Ms. Messing and I were watching it all on the security cam...and laughing our asses off.  Razz She leaned over to me and whispered "Compared to me and you these are bumbling amatuers."

    Gellar is younger than Messing, so she is right.

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    Re: Pete Seeger

    Post by Guest on Thu Jan 30, 2014 7:03 pm




    Never into Pete Seegar, and really was too young for the acoustic Dylan so didn't get into him until he turned electric....never could get to liking folk music .... fancied Country Joe and the Fish tho, lol ..

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    Re: Pete Seeger

    Post by MGJOHNSON on Sat Feb 01, 2014 10:26 am

    Except for a few people like Pete Seeger, music as a whole in the 15 year period from 1945 to around 1960 lacked any social message. Part of that had been due thru the 1950's to the lingering fear of McCarthyism; but I believe that it was also due to the desire of a generation which had lived thru the Great Depression and World War II to try to form a more idyllic happy existence, even if that meant sweeping the problems of the day under the rug. Popular music would turn out hits like "How Much is That Doggie in the Window" while folk music had gone from Woody Guthrie's often stinging pro-labor, anti-plutocratic music of the 1930's to Burl Ives cranking out renditions of light tunes like "The Blue Tail Fly". Even Joan Baez's debut album in 1960, although having some very good tunes and of course excellent singing, had nothing of a political or social content - much different than many of the songs that she would be singing a few years later.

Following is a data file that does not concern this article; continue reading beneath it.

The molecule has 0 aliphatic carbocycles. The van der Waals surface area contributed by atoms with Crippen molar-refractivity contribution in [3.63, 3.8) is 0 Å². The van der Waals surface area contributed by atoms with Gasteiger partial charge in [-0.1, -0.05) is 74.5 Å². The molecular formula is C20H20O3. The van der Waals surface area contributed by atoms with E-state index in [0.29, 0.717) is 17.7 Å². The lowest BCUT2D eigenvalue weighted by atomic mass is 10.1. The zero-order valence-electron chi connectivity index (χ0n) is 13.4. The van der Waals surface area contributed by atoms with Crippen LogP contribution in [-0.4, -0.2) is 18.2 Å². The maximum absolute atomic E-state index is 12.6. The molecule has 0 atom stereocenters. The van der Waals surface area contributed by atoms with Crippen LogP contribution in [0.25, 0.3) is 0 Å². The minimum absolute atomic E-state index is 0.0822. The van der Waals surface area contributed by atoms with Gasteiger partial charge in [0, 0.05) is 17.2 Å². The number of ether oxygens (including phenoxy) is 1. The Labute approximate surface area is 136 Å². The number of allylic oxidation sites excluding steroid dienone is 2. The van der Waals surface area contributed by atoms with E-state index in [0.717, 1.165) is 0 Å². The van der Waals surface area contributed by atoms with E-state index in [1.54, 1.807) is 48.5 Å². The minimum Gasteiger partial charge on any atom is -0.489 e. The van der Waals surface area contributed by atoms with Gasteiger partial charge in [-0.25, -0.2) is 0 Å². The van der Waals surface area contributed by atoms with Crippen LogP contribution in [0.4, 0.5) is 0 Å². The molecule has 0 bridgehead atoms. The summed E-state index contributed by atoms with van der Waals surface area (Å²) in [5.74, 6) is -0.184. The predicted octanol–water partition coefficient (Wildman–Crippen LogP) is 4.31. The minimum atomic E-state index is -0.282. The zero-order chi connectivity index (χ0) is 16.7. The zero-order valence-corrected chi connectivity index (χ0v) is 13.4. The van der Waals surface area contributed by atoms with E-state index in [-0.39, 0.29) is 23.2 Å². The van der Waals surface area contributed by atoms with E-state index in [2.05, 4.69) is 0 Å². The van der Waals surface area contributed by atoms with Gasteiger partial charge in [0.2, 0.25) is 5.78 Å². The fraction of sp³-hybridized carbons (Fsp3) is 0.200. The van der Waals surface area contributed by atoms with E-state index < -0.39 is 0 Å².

To me, music is at it's best when it carries a message that is relevant for it's time, whether it's Barry McGuire's "Eve of Destruction", Genesis's "Land of Confusion", or more recently a series of vintage songs like "Black Lung" and "Black Waters" sung by Kathy Mattea taking on the coal industry. (Kudos to her, as at least one country singer is performing socially relevant music rather than what seems to be the norm for that genre of twangy right-wing redneck flag-waving bullshit.)

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    Re: Pete Seeger

    Post by MGJOHNSON on Sat Feb 01, 2014 4:36 pm

    I always loved folk music. And Pete Seeger was one of the greats which both Rock and Country owe a debt. And that ain't "Garbage":

    http://www.youtube.com/watch?v=wX3ljsKF6bQ

     

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    Re: Pete Seeger

    Post by Guest on Sat Feb 01, 2014 4:51 pm

    To me, music is at it's best when it carries a message that is relevant for it's time,